Need advice on absorption panels


I have a concrete room which badly needs absorption panels. I bought some foam squares with the V shape cuts in them from Amazon but they don't look up to the job. The rest of the info is in the attached doc. The system:

Martin Logan XLS (fronts)
Magnaplanar (rears)
Sony Subwoofer
Emotiva 2000 watt amp
Rotel RSX-1067

Thanks - rev


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What does the room sound like? What are you trying to reduce? Bass, mids, HF, reflections? The treatment you buy or build does a specific job. 25mm thick foam might reduce the very top end from maybe the percussion shakers, somebodies excess sibbilance from a gap between their teeth, or over bright tweeters in a home hifi speaker. Those speakers are somewhat odd. electrostatic speakers can be very good but I've rarely seen a website where they don't put response curves in a document somewhere - these are full of flowery descriptive words that mean bugger all - so I have no idea what they sound like. Most speakers used in home or smaller speakers display proudly their frequency response so we know what to expect and where to watch for issues? These are visually very nice.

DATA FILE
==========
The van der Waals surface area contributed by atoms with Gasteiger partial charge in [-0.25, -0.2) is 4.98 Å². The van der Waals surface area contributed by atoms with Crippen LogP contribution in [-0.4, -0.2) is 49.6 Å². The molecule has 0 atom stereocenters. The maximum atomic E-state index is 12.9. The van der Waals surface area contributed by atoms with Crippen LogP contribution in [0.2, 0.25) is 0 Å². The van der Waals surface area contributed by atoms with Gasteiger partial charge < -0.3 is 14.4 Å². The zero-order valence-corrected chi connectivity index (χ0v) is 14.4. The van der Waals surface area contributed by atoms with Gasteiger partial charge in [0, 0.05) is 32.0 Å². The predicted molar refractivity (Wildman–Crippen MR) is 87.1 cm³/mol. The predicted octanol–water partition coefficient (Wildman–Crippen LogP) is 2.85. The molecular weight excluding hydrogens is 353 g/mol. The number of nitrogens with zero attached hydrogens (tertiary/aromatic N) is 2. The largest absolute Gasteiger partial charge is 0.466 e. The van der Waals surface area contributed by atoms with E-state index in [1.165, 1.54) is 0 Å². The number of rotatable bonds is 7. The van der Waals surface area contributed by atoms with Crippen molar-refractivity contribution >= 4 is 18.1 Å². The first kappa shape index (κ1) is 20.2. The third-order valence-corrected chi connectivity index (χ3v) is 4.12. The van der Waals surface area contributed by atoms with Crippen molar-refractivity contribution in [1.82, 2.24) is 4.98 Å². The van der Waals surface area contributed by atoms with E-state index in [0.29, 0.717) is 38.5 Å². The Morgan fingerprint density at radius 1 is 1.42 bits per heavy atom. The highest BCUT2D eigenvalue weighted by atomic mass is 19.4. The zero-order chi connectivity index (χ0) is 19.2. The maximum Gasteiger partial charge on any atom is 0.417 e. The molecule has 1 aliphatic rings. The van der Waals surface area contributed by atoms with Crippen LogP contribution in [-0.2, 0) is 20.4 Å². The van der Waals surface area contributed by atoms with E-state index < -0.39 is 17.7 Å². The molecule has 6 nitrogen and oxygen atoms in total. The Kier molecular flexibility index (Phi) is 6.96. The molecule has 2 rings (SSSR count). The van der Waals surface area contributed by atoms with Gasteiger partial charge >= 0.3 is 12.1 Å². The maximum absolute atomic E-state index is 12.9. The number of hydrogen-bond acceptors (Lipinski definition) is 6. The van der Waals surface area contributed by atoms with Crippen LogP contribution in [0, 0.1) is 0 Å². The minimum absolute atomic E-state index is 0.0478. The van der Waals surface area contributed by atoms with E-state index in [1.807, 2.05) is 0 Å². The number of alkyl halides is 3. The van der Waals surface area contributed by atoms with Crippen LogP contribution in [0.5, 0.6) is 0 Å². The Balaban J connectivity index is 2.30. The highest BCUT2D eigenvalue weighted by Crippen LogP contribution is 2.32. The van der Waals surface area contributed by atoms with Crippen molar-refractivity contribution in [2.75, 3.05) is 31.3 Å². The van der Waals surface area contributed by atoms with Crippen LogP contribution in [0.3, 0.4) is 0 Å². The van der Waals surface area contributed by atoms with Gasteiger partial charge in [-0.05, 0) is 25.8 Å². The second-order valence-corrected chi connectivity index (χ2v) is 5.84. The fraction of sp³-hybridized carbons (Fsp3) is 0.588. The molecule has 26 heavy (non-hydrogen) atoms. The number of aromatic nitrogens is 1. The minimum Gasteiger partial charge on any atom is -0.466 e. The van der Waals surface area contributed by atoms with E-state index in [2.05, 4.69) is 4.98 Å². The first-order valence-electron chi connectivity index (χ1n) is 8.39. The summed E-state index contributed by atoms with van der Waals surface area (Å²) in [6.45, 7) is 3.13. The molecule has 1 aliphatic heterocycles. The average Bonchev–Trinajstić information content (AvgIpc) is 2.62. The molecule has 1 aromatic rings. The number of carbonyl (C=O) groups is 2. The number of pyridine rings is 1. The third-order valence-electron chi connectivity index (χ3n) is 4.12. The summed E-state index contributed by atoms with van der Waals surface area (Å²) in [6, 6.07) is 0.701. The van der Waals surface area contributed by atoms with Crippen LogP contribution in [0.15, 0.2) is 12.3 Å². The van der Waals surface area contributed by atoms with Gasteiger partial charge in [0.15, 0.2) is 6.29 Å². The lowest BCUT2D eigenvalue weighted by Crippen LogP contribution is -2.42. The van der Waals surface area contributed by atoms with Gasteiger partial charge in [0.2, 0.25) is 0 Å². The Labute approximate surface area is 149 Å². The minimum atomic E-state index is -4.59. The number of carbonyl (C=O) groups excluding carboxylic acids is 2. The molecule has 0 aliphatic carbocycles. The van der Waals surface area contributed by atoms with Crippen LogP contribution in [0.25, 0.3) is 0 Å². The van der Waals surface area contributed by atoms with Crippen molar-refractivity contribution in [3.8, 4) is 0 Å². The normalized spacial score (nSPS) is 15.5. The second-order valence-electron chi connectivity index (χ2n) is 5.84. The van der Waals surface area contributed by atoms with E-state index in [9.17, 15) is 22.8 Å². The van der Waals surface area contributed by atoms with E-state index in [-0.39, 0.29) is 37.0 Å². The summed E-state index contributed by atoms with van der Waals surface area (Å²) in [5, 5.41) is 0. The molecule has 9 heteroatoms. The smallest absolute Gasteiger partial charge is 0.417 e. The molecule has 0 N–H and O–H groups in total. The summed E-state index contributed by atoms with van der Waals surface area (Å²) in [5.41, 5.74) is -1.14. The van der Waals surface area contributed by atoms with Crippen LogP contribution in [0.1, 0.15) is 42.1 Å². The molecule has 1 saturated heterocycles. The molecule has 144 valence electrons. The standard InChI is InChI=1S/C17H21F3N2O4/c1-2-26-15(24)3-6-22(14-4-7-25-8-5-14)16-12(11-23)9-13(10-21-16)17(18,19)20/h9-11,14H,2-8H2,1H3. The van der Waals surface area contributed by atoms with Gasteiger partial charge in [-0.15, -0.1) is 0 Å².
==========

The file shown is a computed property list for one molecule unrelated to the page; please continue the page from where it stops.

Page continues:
Your concrete walls - are they smooth our rough - one reflects badly one far less so.

I can only assume it's for a hifi listening room - where your taste will be more important, but foam and other absorbers get VERY thick when they are soaking up bass, and sometimes foam becomes unmanageable, so bass traps might feature membrane absorbers but they tend to be very frequency specific in terms of where they are good, and where they are pointless. They often end up in the corners where the square shape rooms concetrate energy.

In short, you need to play some music, work out what needs treating and then buy exactly what you need. It may possibly be sorted with a large area of foam - 50mm/2" would be more common, 25mm is no good for medium frequencies - they pass sraight through. You might end up hanging big rockwool stuffed panels on the walls for mid frequecy control and then bass traps - but the first question is always what does it sound like? What do you want to control, and then you can plan and buy. For hif fi folk with their slightly different hearing to ours, visual treatment often makes it sound better, especially if they have spent lots of money, but sometimes money gets wasted because nobody identified what the problem was. Download some pink noise on youtube and use a phone app to tell you what you are hearing. Look for odd humps and velleys in the response. You should get a straight line, but you won't. Your speakers, for example appear to start working at 100Hz. The Sony typical sub has lost it's energy by 70Hz or so - so you might hear little in that gap?